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Rethinking ‘the Nation’ in National Legal History: A Canadian Perspective

Abstract

In 1929, when Lorna Parsons tired of her four-year marriage to a London, Ontario tailor, she decided to seek a divorce—in Reno, Nevada. Even though Lorna's divorce was not generally recognized in Canada, obtaining it was important to her and to the hundreds, if not thousands, of Canadians who similarly sought United States divorces at a time when Canadian law was extremely restrictive. The choices of Parsons and her compatriots should be of interest to legal historians. They problematize the idea of national legal history by reminding us that law does not always remain in the tidy jurisdictional containers constructed by legal authorities and academics. National boundaries are more porous, and the nature of law itself more fluid, than we often admit.

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philip.girard@dal.ca
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This list contains references from the content that can be linked to their source. For a full set of references and notes please see the PDF or HTML where available.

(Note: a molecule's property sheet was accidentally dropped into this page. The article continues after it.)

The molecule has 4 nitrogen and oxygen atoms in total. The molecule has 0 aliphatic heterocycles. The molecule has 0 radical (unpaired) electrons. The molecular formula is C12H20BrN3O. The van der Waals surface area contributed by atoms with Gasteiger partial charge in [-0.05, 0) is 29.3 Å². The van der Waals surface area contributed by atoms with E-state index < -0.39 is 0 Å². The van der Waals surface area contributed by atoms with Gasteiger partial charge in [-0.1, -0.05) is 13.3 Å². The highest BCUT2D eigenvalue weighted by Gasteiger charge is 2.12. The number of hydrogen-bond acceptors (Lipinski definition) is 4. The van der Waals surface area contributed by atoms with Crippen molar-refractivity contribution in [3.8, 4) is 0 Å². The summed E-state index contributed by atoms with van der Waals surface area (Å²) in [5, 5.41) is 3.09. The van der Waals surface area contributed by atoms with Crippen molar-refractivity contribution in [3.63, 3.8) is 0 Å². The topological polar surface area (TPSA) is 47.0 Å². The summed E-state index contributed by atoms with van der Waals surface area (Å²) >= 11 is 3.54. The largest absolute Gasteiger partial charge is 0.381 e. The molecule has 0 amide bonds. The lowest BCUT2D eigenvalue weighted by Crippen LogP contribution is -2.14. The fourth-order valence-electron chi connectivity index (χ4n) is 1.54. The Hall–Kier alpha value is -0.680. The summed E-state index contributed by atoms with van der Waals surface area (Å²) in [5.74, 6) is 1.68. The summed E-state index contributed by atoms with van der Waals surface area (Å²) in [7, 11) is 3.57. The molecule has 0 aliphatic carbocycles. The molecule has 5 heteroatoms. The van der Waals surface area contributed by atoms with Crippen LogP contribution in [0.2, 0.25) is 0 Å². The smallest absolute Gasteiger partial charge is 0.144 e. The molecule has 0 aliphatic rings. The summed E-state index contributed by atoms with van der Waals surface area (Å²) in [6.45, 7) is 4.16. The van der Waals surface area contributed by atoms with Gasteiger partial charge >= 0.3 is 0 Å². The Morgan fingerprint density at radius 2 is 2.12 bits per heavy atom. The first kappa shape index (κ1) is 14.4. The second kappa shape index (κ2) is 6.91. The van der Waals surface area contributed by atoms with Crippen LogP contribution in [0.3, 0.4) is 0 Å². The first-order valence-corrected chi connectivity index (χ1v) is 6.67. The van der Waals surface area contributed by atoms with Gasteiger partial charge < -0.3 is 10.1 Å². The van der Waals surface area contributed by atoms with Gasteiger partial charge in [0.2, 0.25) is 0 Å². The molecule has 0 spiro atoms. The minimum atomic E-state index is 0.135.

James G. Snell , In the Shadow of the Law: Divorce in Canada 1900–1939 (Toronto: University of Toronto Press, 1991), 231 et seq

Philip Girard , “Liberty, Order, and Pluralism: The Canadian Experience,” in Exclusionary Empire: English Liberty Overseas, 1600–1900, ed. Jack P. Greene (New York: Cambridge University Press, 2009), 160–90

Hamar Foster , “‘The Queen's Law is Better Than Yours’: International Homicide in Early British Columbia,” in Essays in the History of Canadian Law, Volume V: Crime and Criminal Justice, eds. Jim Phillips , Tina Loo , and Susan Lewthwaite (Toronto: University of Toronto Press and Osgoode Society for Canadian Legal History, 1995), 41111

Hamar Foster , “Letting Go the Bone: The Idea of Indian Title in British Columbia, 1849–1927,” in Essays in the History of Canadian Law, Volume VI: British Columbia and the Yukon, eds. Hamar Foster and John McLaren (Toronto: University of Toronto Press and Osgoode Society for Canadian Legal History, 1995), 2886

Lori Chambers , Married Women and Property Law in Victorian Ontario (Toronto: University of Toronto Press and Osgoode Society for Canadian Legal History, 1997), 83

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Law and History Review
  • ISSN: 0738-2480
  • EISSN: 1939-9022
  • URL: /core/journals/law-and-history-review
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